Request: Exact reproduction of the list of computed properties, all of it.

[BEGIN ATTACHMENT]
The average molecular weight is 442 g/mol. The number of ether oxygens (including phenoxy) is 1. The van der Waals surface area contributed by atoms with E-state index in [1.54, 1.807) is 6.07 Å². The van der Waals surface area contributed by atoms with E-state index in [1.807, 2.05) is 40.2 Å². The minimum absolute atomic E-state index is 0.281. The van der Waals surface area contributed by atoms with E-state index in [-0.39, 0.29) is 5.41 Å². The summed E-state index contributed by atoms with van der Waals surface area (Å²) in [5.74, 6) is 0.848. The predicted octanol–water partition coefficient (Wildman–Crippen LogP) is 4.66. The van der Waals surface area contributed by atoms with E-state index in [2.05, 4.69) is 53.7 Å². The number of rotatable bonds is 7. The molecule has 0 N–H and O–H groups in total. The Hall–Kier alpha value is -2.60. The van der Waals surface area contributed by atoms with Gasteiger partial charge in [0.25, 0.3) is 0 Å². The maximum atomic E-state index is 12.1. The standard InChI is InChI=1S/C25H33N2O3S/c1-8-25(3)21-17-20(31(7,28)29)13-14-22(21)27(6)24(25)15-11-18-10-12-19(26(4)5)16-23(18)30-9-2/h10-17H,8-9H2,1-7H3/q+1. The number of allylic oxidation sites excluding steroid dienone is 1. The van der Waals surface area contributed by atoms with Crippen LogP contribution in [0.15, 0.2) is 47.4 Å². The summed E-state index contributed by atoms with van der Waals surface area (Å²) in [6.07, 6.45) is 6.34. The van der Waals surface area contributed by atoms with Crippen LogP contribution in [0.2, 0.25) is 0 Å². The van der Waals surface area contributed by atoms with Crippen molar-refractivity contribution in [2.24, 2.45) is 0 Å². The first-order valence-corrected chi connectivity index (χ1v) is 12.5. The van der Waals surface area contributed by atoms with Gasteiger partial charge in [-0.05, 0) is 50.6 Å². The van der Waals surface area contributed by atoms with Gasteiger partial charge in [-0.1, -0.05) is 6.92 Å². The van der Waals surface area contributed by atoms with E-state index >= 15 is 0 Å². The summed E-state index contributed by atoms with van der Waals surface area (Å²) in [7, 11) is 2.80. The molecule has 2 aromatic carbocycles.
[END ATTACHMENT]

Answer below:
The average molecular weight is 442 g/mol. The number of ether oxygens (including phenoxy) is 1. The van der Waals surface area contributed by atoms with E-state index in [1.54, 1.807) is 6.07 Å². The van der Waals surface area contributed by atoms with E-state index in [1.807, 2.05) is 40.2 Å². The minimum absolute atomic E-state index is 0.281. The van der Waals surface area contributed by atoms with E-state index in [-0.39, 0.29) is 5.41 Å². The summed E-state index contributed by atoms with van der Waals surface area (Å²) in [5.74, 6) is 0.848. The predicted octanol–water partition coefficient (Wildman–Crippen LogP) is 4.66. The van der Waals surface area contributed by atoms with E-state index in [2.05, 4.69) is 53.7 Å². The number of rotatable bonds is 7. The molecule has 0 N–H and O–H groups in total. The Hall–Kier alpha value is -2.60. The van der Waals surface area contributed by atoms with Gasteiger partial charge in [0.25, 0.3) is 0 Å². The maximum atomic E-state index is 12.1. The standard InChI is InChI=1S/C25H33N2O3S/c1-8-25(3)21-17-20(31(7,28)29)13-14-22(21)27(6)24(25)15-11-18-10-12-19(26(4)5)16-23(18)30-9-2/h10-17H,8-9H2,1-7H3/q+1. The number of allylic oxidation sites excluding steroid dienone is 1. The van der Waals surface area contributed by atoms with Crippen LogP contribution in [0.15, 0.2) is 47.4 Å². The summed E-state index contributed by atoms with van der Waals surface area (Å²) in [6.07, 6.45) is 6.34. The van der Waals surface area contributed by atoms with Crippen LogP contribution in [0.2, 0.25) is 0 Å². The van der Waals surface area contributed by atoms with Crippen molar-refractivity contribution in [2.24, 2.45) is 0 Å². The first-order valence-corrected chi connectivity index (χ1v) is 12.5. The van der Waals surface area contributed by atoms with Gasteiger partial charge in [-0.05, 0) is 50.6 Å². The van der Waals surface area contributed by atoms with Gasteiger partial charge in [-0.1, -0.05) is 6.92 Å². The van der Waals surface area contributed by atoms with E-state index >= 15 is 0 Å². The summed E-state index contributed by atoms with van der Waals surface area (Å²) in [7, 11) is 2.80. The molecule has 2 aromatic carbocycles.